Researchers found that infection involving polypropylene mesh was more likely to happen more than a year after surgery. Most cases involved other complications. These included the mesh or surrounding scar tissue adhering to internal organs or blocking the bowel.
Polypropylene Mesh and Hernia Mesh Rejection
Polypropylene is not generally toxic to humans. However, patients may experience hypersensitivity issues or other reactions to polypropylene mesh. This can sometimes lead to mesh rejection or other complications.
Polypropylene Mesh Degradation
A 2012 letter published in The Journal of Urology warned of potential problems with polypropylene degradation in the body. The letter was titled “Post-Implantation Alterations of Poly Propylene in the Human.” Its three authors pointed to case studies of polypropylene mesh shrinking or of other physical changes after it was implanted.
They warned that some of the chemicals used to manufacture polypropylene mesh may “behave as toxic substances” as the mesh degrades.
Polypropylene Mesh and the FDA
At least 120 surgical mesh products can trace their approval ancestry back to Ethicon’s Prolene Polypropylene Mesh. This was a surgical mesh on the market before the U.S. Food and Drug Administration regulated medical devices.
All new polypropylene surgical meshes in the U.S. are approved through the FDA’s 510(k) process. That method only requires a device manufacturer show a “substantial equivalence” to a medical device the FDA already approved.
A 2018 research article in the Journal PLOS One looked at the 510(k) process. It was titled “The Regulatory Ancestral Network of Surgical Meshes.” The study found that mesh manufacturers often compare new products to meshes that were recalled or associated with serious complications.
“[R]ecalled meshes associated with adverse effects may, indirectly, continue to serve as predicates for new devices raising concerns over the safety of the 510(k) route.”
Researchers looked at 77 new meshes approved between 2013 and 2015. They then traced the “regulatory ancestry” of the devices.
Companies compared their new meshes to older devices that in turn had been compared to even older meshes all to show “substantial equivalence.”
Researchers found, 97 percent of the new designs could trace their lineage back to just six surgical meshes. All were available prior to 1976 when the FDA started regulating hernia mesh.
Polypropylene Transvaginal Mesh
Polypropylene is also used to make other surgical meshes – including transvaginal mesh. In May 2018, CBS’s “60 Minutes” program reported on problems with Boston Scientific’s polypropylene transvaginal mesh.
Chevron Phillips made a polypropylene material it called Marlex. Boston Scientific used it to make transvaginal mesh. Chevron warned Boston Scientific that Marlex should never be permanently implanted in the body.
“I can’t in my wildest imagination imagine anybody that’s knowledgeable in the science of plastics ever deciding that it was appropriate to use polypropylene in the human body. It’s well known that it’s oxidatively unstable.”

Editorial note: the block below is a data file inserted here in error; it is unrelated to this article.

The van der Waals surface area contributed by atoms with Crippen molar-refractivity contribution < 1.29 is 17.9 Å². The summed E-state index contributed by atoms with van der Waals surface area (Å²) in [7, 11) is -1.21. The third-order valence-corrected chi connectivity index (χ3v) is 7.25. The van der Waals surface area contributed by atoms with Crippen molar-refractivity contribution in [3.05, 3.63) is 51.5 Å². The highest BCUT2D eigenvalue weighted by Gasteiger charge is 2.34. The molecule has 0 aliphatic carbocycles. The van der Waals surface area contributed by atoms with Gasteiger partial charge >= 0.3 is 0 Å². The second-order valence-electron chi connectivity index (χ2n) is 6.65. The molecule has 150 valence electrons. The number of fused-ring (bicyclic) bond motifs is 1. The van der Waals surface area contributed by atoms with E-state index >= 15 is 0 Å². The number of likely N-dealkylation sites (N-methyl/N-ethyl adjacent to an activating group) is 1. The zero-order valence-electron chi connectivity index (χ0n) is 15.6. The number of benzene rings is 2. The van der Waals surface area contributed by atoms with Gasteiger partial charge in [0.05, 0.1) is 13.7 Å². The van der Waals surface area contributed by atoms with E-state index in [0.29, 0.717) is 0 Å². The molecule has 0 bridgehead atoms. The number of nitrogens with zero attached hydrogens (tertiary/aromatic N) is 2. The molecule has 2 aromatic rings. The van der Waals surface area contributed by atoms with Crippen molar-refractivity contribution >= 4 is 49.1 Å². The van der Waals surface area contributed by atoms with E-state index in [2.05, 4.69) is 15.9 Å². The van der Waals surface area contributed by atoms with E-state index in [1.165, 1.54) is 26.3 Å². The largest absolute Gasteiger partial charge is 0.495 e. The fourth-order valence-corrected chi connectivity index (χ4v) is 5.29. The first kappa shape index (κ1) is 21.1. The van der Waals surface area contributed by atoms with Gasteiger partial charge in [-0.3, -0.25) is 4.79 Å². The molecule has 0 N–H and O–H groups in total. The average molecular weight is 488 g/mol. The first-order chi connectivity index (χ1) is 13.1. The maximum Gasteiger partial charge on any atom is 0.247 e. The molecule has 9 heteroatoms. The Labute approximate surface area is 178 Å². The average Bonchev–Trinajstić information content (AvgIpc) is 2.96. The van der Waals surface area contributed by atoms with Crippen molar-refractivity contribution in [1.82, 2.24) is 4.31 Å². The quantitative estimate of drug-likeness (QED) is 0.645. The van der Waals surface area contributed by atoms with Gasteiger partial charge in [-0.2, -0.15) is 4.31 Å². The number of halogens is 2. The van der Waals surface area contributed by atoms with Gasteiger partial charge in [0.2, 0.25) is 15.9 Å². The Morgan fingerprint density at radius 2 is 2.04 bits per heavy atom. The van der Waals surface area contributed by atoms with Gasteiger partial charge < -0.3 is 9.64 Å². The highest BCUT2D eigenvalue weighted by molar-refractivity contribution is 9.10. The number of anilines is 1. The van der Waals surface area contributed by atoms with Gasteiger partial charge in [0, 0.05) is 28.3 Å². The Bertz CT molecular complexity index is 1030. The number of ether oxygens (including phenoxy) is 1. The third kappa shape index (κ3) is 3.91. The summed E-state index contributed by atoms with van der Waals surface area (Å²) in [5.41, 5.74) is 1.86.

Boston Scientific continued to use Marlex. Changing to another type of polypropylene would require getting another FDA approval.
The CBS report claimed Boston Scientific found another Marlex supplier in China. But the supply turned out to be substandard, according to “60 Minutes.”
Tens of thousands of women have complained of serious complications from transvaginal mesh. More than 100,000 have filed transvaginal mesh lawsuits.
Polypropylene Hernia Mesh Lawsuits
Patients have filed thousands of hernia mesh lawsuits over complications they suffered after receiving mesh hernia repairs. Many of the cases have been combined into multidistrict litigations (MDLs). MDLs allow several similar cases to move more quickly through the legal process.
There are currently three hernia mesh MDLs. Each one involves a different hernia mesh manufacturer. All involve polypropylene-based hernia meshes.
- C-QUR Hernia Mesh Lawsuits
- These lawsuits claim Atrium’s C-QUR caused serious complications after hernia repair. In 2016, the U.S. Judicial Panel on Multidistrict Litigation (JPML) combined C-QUR hernia mesh lawsuits in a New Hampshire federal court.
- Physiomesh Lawsuits
- These lawsuits claim Ethicon’s Physiomesh Flexible Composite hernia mesh caused serious complications that required revision surgery. In 2017, the panel combined Physiomesh hernia mesh lawsuits into an MDL in a Georgia federal court.
- Bard Davol
- The Bard Davol MDL is open to virtually all hernia mesh products the company makes. This includes a variety of polypropylene and composite meshes. The JPML combined Bard Davol hernia mesh lawsuits into an MDL in an Ohio federal court.
Please seek the advice of a medical professional before making health care decisions.